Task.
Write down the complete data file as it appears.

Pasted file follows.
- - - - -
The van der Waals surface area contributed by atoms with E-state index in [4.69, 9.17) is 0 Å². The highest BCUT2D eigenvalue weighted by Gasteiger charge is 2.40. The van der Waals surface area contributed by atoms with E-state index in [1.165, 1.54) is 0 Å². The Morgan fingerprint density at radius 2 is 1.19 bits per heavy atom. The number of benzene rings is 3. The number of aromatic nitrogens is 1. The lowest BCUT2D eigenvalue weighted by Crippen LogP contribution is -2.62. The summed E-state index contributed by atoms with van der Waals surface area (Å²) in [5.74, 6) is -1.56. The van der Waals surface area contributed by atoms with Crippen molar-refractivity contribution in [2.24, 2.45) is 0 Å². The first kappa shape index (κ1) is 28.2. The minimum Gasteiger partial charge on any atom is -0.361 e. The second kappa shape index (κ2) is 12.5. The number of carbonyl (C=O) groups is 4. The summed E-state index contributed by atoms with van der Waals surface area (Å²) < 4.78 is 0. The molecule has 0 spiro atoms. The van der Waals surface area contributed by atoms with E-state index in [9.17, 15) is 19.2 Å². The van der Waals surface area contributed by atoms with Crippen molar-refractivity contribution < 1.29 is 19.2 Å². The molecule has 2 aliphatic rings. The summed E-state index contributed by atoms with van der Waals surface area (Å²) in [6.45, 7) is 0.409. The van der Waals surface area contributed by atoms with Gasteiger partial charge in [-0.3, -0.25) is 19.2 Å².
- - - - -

The van der Waals surface area contributed by atoms with E-state index in [4.69, 9.17) is 0 Å². The highest BCUT2D eigenvalue weighted by Gasteiger charge is 2.40. The van der Waals surface area contributed by atoms with E-state index in [1.165, 1.54) is 0 Å². The Morgan fingerprint density at radius 2 is 1.19 bits per heavy atom. The number of benzene rings is 3. The number of aromatic nitrogens is 1. The lowest BCUT2D eigenvalue weighted by Crippen LogP contribution is -2.62. The summed E-state index contributed by atoms with van der Waals surface area (Å²) in [5.74, 6) is -1.56. The van der Waals surface area contributed by atoms with Crippen molar-refractivity contribution in [2.24, 2.45) is 0 Å². The first kappa shape index (κ1) is 28.2. The minimum Gasteiger partial charge on any atom is -0.361 e. The second kappa shape index (κ2) is 12.5. The number of carbonyl (C=O) groups is 4. The summed E-state index contributed by atoms with van der Waals surface area (Å²) < 4.78 is 0. The molecule has 0 spiro atoms. The van der Waals surface area contributed by atoms with E-state index in [9.17, 15) is 19.2 Å². The van der Waals surface area contributed by atoms with Crippen molar-refractivity contribution < 1.29 is 19.2 Å². The molecule has 2 aliphatic rings. The summed E-state index contributed by atoms with van der Waals surface area (Å²) in [6.45, 7) is 0.409. The van der Waals surface area contributed by atoms with Gasteiger partial charge in [-0.3, -0.25) is 19.2 Å².